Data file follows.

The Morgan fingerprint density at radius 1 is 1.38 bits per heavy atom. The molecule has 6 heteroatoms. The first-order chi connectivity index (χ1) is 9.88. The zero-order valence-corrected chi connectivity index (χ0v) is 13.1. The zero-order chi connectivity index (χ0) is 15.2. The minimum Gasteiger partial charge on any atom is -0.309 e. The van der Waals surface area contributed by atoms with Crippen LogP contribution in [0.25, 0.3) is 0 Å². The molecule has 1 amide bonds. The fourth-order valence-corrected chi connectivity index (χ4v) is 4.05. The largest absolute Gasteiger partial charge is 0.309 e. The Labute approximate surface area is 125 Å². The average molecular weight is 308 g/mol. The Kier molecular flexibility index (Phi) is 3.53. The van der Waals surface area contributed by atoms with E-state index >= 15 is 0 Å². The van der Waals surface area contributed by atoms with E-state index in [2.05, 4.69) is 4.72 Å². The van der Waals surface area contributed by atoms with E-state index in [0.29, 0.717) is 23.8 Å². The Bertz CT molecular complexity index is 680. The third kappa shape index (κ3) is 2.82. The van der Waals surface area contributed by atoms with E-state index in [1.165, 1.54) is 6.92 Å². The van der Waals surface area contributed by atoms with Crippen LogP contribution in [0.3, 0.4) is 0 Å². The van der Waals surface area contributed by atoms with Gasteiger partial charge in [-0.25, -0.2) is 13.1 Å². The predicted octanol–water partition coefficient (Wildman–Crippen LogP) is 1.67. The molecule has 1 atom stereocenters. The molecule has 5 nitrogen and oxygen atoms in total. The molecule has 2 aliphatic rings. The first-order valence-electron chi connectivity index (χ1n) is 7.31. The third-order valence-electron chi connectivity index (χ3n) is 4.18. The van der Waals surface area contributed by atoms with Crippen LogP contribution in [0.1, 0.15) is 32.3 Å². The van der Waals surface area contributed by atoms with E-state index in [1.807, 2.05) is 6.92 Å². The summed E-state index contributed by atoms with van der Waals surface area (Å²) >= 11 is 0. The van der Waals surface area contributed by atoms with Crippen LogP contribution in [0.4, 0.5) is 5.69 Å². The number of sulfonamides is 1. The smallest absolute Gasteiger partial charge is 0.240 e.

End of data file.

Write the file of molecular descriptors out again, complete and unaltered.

The Morgan fingerprint density at radius 1 is 1.38 bits per heavy atom. The molecule has 6 heteroatoms. The first-order chi connectivity index (χ1) is 9.88. The zero-order valence-corrected chi connectivity index (χ0v) is 13.1. The zero-order chi connectivity index (χ0) is 15.2. The minimum Gasteiger partial charge on any atom is -0.309 e. The van der Waals surface area contributed by atoms with Crippen LogP contribution in [0.25, 0.3) is 0 Å². The molecule has 1 amide bonds. The fourth-order valence-corrected chi connectivity index (χ4v) is 4.05. The largest absolute Gasteiger partial charge is 0.309 e. The Labute approximate surface area is 125 Å². The average molecular weight is 308 g/mol. The Kier molecular flexibility index (Phi) is 3.53. The van der Waals surface area contributed by atoms with E-state index >= 15 is 0 Å². The van der Waals surface area contributed by atoms with E-state index in [2.05, 4.69) is 4.72 Å². The van der Waals surface area contributed by atoms with E-state index in [0.29, 0.717) is 23.8 Å². The Bertz CT molecular complexity index is 680. The third kappa shape index (κ3) is 2.82. The van der Waals surface area contributed by atoms with E-state index in [1.165, 1.54) is 6.92 Å². The van der Waals surface area contributed by atoms with Crippen LogP contribution in [0.3, 0.4) is 0 Å². The van der Waals surface area contributed by atoms with Gasteiger partial charge in [-0.25, -0.2) is 13.1 Å². The predicted octanol–water partition coefficient (Wildman–Crippen LogP) is 1.67. The molecule has 1 atom stereocenters. The molecule has 5 nitrogen and oxygen atoms in total. The molecule has 2 aliphatic rings. The first-order valence-electron chi connectivity index (χ1n) is 7.31. The third-order valence-electron chi connectivity index (χ3n) is 4.18. The van der Waals surface area contributed by atoms with Crippen LogP contribution in [0.1, 0.15) is 32.3 Å². The van der Waals surface area contributed by atoms with E-state index in [1.807, 2.05) is 6.92 Å². The summed E-state index contributed by atoms with van der Waals surface area (Å²) >= 11 is 0. The van der Waals surface area contributed by atoms with Crippen LogP contribution in [0.4, 0.5) is 5.69 Å². The number of sulfonamides is 1. The smallest absolute Gasteiger partial charge is 0.240 e.